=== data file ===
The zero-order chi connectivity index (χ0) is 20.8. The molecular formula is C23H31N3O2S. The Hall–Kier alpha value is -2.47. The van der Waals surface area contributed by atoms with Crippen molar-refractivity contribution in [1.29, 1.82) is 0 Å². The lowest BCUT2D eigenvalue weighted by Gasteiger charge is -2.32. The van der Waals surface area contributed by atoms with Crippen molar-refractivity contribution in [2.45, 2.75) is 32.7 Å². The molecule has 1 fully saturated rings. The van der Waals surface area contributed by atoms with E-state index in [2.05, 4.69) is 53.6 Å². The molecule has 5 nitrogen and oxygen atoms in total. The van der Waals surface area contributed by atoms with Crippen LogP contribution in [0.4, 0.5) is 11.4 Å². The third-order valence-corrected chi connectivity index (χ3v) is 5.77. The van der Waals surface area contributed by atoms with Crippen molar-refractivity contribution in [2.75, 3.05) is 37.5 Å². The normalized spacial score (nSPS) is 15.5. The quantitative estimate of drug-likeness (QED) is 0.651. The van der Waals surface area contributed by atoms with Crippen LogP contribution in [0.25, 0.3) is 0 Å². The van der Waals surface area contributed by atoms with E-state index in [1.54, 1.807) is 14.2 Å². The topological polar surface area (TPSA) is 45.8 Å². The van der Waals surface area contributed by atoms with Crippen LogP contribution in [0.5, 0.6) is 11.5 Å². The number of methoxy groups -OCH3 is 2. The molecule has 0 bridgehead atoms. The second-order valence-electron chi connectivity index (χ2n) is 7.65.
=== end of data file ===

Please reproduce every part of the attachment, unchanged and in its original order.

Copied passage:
The zero-order chi connectivity index (χ0) is 20.8. The molecular formula is C23H31N3O2S. The Hall–Kier alpha value is -2.47. The van der Waals surface area contributed by atoms with Crippen molar-refractivity contribution in [1.29, 1.82) is 0 Å². The lowest BCUT2D eigenvalue weighted by Gasteiger charge is -2.32. The van der Waals surface area contributed by atoms with Crippen molar-refractivity contribution in [2.45, 2.75) is 32.7 Å². The molecule has 1 fully saturated rings. The van der Waals surface area contributed by atoms with E-state index in [2.05, 4.69) is 53.6 Å². The molecule has 5 nitrogen and oxygen atoms in total. The van der Waals surface area contributed by atoms with Crippen LogP contribution in [0.4, 0.5) is 11.4 Å². The third-order valence-corrected chi connectivity index (χ3v) is 5.77. The van der Waals surface area contributed by atoms with Crippen molar-refractivity contribution in [2.75, 3.05) is 37.5 Å². The normalized spacial score (nSPS) is 15.5. The quantitative estimate of drug-likeness (QED) is 0.651. The van der Waals surface area contributed by atoms with Crippen LogP contribution in [0.25, 0.3) is 0 Å². The van der Waals surface area contributed by atoms with E-state index in [1.54, 1.807) is 14.2 Å². The topological polar surface area (TPSA) is 45.8 Å². The van der Waals surface area contributed by atoms with Crippen LogP contribution in [0.5, 0.6) is 11.5 Å². The number of methoxy groups -OCH3 is 2. The molecule has 0 bridgehead atoms. The second-order valence-electron chi connectivity index (χ2n) is 7.65.